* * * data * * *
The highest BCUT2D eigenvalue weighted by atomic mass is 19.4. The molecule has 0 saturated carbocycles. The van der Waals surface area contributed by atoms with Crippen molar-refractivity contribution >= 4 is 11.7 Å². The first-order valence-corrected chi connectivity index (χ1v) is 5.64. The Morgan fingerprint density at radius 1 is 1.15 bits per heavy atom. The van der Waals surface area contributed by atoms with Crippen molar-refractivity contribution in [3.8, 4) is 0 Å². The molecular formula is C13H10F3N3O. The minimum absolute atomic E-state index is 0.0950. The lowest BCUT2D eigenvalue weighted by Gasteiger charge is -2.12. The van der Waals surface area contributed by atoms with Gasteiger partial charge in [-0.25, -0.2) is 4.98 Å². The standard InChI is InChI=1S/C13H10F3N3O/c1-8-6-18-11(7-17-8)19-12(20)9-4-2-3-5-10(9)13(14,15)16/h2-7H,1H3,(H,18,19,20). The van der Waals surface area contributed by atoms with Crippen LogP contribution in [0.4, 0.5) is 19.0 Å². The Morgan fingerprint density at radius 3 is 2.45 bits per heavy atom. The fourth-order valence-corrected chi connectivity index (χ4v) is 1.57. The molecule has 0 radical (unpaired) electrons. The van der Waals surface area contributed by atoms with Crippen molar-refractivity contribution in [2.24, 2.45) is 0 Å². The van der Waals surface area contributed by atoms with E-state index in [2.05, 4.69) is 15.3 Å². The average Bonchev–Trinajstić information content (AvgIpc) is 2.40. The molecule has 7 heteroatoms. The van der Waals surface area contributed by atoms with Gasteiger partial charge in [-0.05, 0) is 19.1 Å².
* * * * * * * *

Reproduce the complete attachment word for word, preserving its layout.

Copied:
The highest BCUT2D eigenvalue weighted by atomic mass is 19.4. The molecule has 0 saturated carbocycles. The van der Waals surface area contributed by atoms with Crippen molar-refractivity contribution >= 4 is 11.7 Å². The first-order valence-corrected chi connectivity index (χ1v) is 5.64. The Morgan fingerprint density at radius 1 is 1.15 bits per heavy atom. The van der Waals surface area contributed by atoms with Crippen molar-refractivity contribution in [3.8, 4) is 0 Å². The molecular formula is C13H10F3N3O. The minimum absolute atomic E-state index is 0.0950. The lowest BCUT2D eigenvalue weighted by Gasteiger charge is -2.12. The van der Waals surface area contributed by atoms with Gasteiger partial charge in [-0.25, -0.2) is 4.98 Å². The standard InChI is InChI=1S/C13H10F3N3O/c1-8-6-18-11(7-17-8)19-12(20)9-4-2-3-5-10(9)13(14,15)16/h2-7H,1H3,(H,18,19,20). The van der Waals surface area contributed by atoms with Crippen LogP contribution in [0.4, 0.5) is 19.0 Å². The Morgan fingerprint density at radius 3 is 2.45 bits per heavy atom. The fourth-order valence-corrected chi connectivity index (χ4v) is 1.57. The molecule has 0 radical (unpaired) electrons. The van der Waals surface area contributed by atoms with Crippen molar-refractivity contribution in [2.24, 2.45) is 0 Å². The van der Waals surface area contributed by atoms with E-state index in [2.05, 4.69) is 15.3 Å². The average Bonchev–Trinajstić information content (AvgIpc) is 2.40. The molecule has 7 heteroatoms. The van der Waals surface area contributed by atoms with Gasteiger partial charge in [-0.05, 0) is 19.1 Å².